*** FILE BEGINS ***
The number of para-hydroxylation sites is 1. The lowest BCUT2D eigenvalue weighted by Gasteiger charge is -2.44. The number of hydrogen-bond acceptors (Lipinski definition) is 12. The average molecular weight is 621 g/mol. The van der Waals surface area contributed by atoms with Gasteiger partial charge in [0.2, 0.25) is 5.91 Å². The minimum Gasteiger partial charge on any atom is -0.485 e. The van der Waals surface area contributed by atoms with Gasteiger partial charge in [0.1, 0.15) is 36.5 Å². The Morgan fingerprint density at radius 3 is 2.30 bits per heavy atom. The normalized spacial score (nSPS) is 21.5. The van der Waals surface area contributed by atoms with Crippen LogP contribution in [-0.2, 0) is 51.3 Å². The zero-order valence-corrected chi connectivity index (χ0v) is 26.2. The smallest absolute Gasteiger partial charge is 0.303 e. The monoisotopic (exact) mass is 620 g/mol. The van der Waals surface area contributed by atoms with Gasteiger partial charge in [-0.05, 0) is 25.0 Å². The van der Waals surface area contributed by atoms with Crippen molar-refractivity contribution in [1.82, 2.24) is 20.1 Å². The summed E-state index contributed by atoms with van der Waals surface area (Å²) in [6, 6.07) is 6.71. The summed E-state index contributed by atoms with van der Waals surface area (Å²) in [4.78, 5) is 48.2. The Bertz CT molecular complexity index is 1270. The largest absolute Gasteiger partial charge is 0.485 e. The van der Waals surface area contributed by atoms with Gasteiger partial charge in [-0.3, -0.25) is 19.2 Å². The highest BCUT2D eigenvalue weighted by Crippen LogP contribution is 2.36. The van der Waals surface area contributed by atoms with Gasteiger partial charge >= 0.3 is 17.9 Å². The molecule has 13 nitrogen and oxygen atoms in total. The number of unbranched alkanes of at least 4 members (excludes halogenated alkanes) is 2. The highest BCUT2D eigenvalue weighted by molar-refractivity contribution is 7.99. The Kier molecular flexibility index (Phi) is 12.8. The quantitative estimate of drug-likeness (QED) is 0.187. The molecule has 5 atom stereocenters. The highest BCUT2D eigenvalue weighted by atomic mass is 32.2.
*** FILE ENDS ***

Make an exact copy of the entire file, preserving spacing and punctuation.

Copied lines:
The number of para-hydroxylation sites is 1. The lowest BCUT2D eigenvalue weighted by Gasteiger charge is -2.44. The number of hydrogen-bond acceptors (Lipinski definition) is 12. The average molecular weight is 621 g/mol. The van der Waals surface area contributed by atoms with Gasteiger partial charge in [0.2, 0.25) is 5.91 Å². The minimum Gasteiger partial charge on any atom is -0.485 e. The van der Waals surface area contributed by atoms with Gasteiger partial charge in [0.1, 0.15) is 36.5 Å². The Morgan fingerprint density at radius 3 is 2.30 bits per heavy atom. The normalized spacial score (nSPS) is 21.5. The van der Waals surface area contributed by atoms with Crippen LogP contribution in [-0.2, 0) is 51.3 Å². The zero-order valence-corrected chi connectivity index (χ0v) is 26.2. The smallest absolute Gasteiger partial charge is 0.303 e. The monoisotopic (exact) mass is 620 g/mol. The van der Waals surface area contributed by atoms with Gasteiger partial charge in [-0.05, 0) is 25.0 Å². The van der Waals surface area contributed by atoms with Crippen molar-refractivity contribution in [1.82, 2.24) is 20.1 Å². The summed E-state index contributed by atoms with van der Waals surface area (Å²) in [6, 6.07) is 6.71. The summed E-state index contributed by atoms with van der Waals surface area (Å²) in [4.78, 5) is 48.2. The Bertz CT molecular complexity index is 1270. The largest absolute Gasteiger partial charge is 0.485 e. The van der Waals surface area contributed by atoms with Gasteiger partial charge in [-0.3, -0.25) is 19.2 Å². The highest BCUT2D eigenvalue weighted by Crippen LogP contribution is 2.36. The van der Waals surface area contributed by atoms with Gasteiger partial charge >= 0.3 is 17.9 Å². The molecule has 13 nitrogen and oxygen atoms in total. The number of unbranched alkanes of at least 4 members (excludes halogenated alkanes) is 2. The highest BCUT2D eigenvalue weighted by molar-refractivity contribution is 7.99. The Kier molecular flexibility index (Phi) is 12.8. The quantitative estimate of drug-likeness (QED) is 0.187. The molecule has 5 atom stereocenters. The highest BCUT2D eigenvalue weighted by atomic mass is 32.2.